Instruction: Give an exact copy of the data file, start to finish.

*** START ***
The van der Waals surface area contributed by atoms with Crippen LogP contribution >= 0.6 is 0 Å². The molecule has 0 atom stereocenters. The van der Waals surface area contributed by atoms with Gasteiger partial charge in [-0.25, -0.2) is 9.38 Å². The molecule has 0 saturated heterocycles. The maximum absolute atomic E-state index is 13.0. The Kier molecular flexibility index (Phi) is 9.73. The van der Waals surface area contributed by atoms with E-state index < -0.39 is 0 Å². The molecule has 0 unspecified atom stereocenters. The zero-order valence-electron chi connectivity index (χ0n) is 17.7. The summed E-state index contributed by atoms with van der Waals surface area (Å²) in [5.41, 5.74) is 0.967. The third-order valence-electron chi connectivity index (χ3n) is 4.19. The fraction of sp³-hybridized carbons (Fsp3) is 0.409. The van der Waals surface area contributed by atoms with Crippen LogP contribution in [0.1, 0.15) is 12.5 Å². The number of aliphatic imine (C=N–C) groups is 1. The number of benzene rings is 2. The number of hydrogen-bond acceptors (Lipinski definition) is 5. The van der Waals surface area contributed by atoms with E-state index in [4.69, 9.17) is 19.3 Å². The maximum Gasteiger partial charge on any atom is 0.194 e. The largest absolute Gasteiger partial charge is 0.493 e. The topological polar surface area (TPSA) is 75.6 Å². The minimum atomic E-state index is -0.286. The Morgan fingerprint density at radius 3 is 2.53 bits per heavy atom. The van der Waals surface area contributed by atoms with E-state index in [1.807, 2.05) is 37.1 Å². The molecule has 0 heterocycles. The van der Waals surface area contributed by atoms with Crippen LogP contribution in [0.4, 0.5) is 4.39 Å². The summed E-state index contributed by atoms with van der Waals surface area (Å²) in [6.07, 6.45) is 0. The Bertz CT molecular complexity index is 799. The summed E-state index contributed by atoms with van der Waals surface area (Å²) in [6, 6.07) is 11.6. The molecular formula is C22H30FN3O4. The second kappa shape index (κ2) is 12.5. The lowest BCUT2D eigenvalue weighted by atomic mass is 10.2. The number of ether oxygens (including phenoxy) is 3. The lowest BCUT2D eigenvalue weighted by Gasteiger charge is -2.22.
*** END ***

The van der Waals surface area contributed by atoms with Crippen LogP contribution >= 0.6 is 0 Å². The molecule has 0 atom stereocenters. The van der Waals surface area contributed by atoms with Gasteiger partial charge in [-0.25, -0.2) is 9.38 Å². The molecule has 0 saturated heterocycles. The maximum absolute atomic E-state index is 13.0. The Kier molecular flexibility index (Phi) is 9.73. The van der Waals surface area contributed by atoms with E-state index < -0.39 is 0 Å². The molecule has 0 unspecified atom stereocenters. The zero-order valence-electron chi connectivity index (χ0n) is 17.7. The summed E-state index contributed by atoms with van der Waals surface area (Å²) in [5.41, 5.74) is 0.967. The third-order valence-electron chi connectivity index (χ3n) is 4.19. The fraction of sp³-hybridized carbons (Fsp3) is 0.409. The van der Waals surface area contributed by atoms with Crippen LogP contribution in [0.1, 0.15) is 12.5 Å². The number of aliphatic imine (C=N–C) groups is 1. The number of benzene rings is 2. The number of hydrogen-bond acceptors (Lipinski definition) is 5. The van der Waals surface area contributed by atoms with E-state index in [4.69, 9.17) is 19.3 Å². The maximum Gasteiger partial charge on any atom is 0.194 e. The largest absolute Gasteiger partial charge is 0.493 e. The topological polar surface area (TPSA) is 75.6 Å². The minimum atomic E-state index is -0.286. The Morgan fingerprint density at radius 3 is 2.53 bits per heavy atom. The van der Waals surface area contributed by atoms with E-state index in [1.807, 2.05) is 37.1 Å². The molecule has 0 heterocycles. The van der Waals surface area contributed by atoms with Crippen LogP contribution in [0.4, 0.5) is 4.39 Å². The summed E-state index contributed by atoms with van der Waals surface area (Å²) in [6.07, 6.45) is 0. The Bertz CT molecular complexity index is 799. The summed E-state index contributed by atoms with van der Waals surface area (Å²) in [6, 6.07) is 11.6. The molecular formula is C22H30FN3O4. The second kappa shape index (κ2) is 12.5. The lowest BCUT2D eigenvalue weighted by atomic mass is 10.2. The number of ether oxygens (including phenoxy) is 3. The lowest BCUT2D eigenvalue weighted by Gasteiger charge is -2.22.